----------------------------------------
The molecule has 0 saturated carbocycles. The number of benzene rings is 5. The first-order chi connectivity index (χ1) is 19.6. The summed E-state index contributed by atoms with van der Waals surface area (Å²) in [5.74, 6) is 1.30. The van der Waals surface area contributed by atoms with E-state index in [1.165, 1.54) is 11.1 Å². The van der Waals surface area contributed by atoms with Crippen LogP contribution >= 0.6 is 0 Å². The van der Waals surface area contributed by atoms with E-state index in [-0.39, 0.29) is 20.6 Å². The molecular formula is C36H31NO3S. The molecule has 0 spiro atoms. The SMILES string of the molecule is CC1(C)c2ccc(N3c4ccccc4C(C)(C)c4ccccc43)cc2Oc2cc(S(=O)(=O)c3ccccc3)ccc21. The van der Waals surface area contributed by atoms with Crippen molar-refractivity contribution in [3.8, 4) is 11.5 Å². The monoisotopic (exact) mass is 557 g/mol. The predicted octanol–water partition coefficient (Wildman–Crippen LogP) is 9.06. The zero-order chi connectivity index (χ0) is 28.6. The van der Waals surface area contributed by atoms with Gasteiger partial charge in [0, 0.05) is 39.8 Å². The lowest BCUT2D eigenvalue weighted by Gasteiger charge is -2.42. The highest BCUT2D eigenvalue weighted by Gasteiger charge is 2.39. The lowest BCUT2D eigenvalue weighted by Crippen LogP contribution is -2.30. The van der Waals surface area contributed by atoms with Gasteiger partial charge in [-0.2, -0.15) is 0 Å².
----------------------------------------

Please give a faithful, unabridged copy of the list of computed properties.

The molecule has 0 saturated carbocycles. The number of benzene rings is 5. The first-order chi connectivity index (χ1) is 19.6. The summed E-state index contributed by atoms with van der Waals surface area (Å²) in [5.74, 6) is 1.30. The van der Waals surface area contributed by atoms with E-state index in [1.165, 1.54) is 11.1 Å². The van der Waals surface area contributed by atoms with Crippen LogP contribution >= 0.6 is 0 Å². The van der Waals surface area contributed by atoms with E-state index in [-0.39, 0.29) is 20.6 Å². The molecular formula is C36H31NO3S. The molecule has 0 spiro atoms. The SMILES string of the molecule is CC1(C)c2ccc(N3c4ccccc4C(C)(C)c4ccccc43)cc2Oc2cc(S(=O)(=O)c3ccccc3)ccc21. The van der Waals surface area contributed by atoms with Crippen molar-refractivity contribution in [3.8, 4) is 11.5 Å². The monoisotopic (exact) mass is 557 g/mol. The predicted octanol–water partition coefficient (Wildman–Crippen LogP) is 9.06. The zero-order chi connectivity index (χ0) is 28.6. The van der Waals surface area contributed by atoms with Gasteiger partial charge in [0, 0.05) is 39.8 Å². The lowest BCUT2D eigenvalue weighted by Gasteiger charge is -2.42. The highest BCUT2D eigenvalue weighted by Gasteiger charge is 2.39. The lowest BCUT2D eigenvalue weighted by Crippen LogP contribution is -2.30. The van der Waals surface area contributed by atoms with Gasteiger partial charge in [-0.2, -0.15) is 0 Å².